So I called and gave my information to a secretary. She said she couldn't tell me availability because the priest would give me all of that info when he called me back. Only problem is, he never called me back. I hear it can take weeks at a time for a church to return your phone calls. Meanwhile they expect you wait in the wings about booking the reception hall. Not only is that rude, it's also unrealistic. Sure, I can wait to hear back from the priest, but that also means I'm taking a big risk losing the reception hall I want, too.

Plus the church could very well call me back and then give me bad news anyhow. For instance, my tentative dates might already be taken. For another thing, we may not even be "allowed" to marry there after all. The secretary asked if my "fiance" was baptized and I said yes, not really knowing the answer to that question. I didn't know if Baptists were baptized because I'm not Baptist. When the answer was yes, there was no problem. But when I spoke to him he said he really didn't think he was. So now I don't know what that means, but it probably means more work for us which is exactly what I DON'T want to hear at this point.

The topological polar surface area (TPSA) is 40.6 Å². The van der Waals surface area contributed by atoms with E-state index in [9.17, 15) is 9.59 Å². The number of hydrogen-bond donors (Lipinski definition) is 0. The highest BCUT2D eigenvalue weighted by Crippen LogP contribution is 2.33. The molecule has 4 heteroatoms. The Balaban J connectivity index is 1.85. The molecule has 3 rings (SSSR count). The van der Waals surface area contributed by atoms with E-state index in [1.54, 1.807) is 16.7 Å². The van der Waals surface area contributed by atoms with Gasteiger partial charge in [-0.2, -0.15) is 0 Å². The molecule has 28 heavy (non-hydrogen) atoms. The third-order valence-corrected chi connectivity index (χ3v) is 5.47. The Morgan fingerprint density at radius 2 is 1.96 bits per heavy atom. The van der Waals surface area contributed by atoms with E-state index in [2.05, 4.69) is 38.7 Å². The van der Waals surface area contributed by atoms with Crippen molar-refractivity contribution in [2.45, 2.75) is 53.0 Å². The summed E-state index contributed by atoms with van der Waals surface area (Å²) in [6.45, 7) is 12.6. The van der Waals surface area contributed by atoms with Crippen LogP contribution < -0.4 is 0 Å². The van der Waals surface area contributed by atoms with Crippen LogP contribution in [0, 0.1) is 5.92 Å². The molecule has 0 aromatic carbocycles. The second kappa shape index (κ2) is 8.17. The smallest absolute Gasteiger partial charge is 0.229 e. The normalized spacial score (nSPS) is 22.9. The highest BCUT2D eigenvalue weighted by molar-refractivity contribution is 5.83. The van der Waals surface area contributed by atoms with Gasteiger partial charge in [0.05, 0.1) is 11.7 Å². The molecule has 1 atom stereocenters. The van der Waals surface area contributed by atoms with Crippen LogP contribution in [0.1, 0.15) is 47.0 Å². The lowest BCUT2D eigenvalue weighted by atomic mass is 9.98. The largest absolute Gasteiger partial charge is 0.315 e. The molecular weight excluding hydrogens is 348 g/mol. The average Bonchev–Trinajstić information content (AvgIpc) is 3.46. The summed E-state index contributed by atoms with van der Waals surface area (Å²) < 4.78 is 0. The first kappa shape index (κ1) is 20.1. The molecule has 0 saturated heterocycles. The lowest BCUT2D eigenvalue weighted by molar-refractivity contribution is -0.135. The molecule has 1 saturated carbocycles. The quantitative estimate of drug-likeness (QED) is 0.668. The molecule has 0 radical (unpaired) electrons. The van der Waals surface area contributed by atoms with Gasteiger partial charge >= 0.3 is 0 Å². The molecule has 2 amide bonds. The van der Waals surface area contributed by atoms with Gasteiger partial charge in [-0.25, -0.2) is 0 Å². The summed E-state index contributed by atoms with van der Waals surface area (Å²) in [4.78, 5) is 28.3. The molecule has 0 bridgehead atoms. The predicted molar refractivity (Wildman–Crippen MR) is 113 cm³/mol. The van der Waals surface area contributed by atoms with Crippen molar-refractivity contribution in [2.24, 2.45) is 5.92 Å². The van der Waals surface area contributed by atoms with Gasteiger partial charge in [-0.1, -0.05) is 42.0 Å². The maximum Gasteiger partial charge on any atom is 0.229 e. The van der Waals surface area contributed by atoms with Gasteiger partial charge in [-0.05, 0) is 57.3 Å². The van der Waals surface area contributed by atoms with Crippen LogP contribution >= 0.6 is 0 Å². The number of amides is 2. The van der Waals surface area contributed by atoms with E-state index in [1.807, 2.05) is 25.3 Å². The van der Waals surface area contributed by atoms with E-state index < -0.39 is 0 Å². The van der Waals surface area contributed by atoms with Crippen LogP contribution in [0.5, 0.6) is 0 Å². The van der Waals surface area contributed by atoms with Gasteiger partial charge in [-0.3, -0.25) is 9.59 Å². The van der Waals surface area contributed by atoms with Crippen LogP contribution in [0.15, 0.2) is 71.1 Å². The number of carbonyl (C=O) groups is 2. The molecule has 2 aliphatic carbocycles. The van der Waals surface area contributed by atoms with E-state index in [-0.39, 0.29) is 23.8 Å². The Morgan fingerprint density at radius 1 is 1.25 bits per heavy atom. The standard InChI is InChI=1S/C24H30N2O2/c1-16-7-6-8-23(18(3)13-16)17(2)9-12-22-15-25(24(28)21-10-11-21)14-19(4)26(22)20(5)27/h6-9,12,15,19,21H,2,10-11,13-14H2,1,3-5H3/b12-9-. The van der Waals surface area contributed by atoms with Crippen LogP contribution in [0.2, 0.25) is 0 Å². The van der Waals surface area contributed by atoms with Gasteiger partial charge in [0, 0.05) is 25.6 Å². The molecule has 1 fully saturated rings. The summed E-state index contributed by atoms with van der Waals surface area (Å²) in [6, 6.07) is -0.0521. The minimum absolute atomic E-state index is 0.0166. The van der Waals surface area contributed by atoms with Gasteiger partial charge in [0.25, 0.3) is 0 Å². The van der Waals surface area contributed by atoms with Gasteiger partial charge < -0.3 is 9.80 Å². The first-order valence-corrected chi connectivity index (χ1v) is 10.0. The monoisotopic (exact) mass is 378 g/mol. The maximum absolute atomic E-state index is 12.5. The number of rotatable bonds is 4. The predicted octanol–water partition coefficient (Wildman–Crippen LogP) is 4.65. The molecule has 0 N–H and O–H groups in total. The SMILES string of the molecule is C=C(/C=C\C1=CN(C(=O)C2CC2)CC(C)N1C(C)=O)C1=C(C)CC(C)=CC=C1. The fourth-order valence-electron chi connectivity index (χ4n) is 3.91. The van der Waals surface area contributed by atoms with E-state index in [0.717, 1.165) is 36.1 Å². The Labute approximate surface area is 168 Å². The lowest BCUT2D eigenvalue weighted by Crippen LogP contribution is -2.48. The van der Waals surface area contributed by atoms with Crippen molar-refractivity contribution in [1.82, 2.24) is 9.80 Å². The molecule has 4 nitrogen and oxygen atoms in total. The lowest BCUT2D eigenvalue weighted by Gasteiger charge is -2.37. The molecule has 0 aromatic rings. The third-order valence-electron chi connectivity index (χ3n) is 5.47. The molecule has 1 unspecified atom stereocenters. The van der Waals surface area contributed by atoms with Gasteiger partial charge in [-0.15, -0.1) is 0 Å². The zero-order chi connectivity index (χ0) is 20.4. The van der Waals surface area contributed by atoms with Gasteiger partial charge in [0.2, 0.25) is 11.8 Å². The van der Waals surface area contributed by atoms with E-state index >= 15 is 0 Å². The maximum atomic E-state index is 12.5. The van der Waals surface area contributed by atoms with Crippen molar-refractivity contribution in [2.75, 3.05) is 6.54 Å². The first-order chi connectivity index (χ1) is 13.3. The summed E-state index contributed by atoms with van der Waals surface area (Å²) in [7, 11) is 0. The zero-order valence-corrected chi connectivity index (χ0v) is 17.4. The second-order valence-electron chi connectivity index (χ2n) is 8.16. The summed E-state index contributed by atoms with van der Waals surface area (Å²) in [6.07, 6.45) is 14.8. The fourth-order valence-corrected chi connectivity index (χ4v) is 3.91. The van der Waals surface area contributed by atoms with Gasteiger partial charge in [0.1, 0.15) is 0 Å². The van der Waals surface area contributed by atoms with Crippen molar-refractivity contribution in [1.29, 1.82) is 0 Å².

This is why my gut tells me to just book the location and let the chips fall where they may, so to speak. If we book a date and then book everything else around it, it's a lot less aggravation. I'm not a highly religious person, but that doesn't mean I'm not a good person. I believe in heaven. I believe in hell. And most of all I believe in God. I also believe God will love me, whether I decide to get married in one of his many houses or just under the sky of his one big house, too. If it works out it's in a church, great. If not, that's fine too.

Just as long as I don't get married by Elvis. That's all I can really ask for at this point.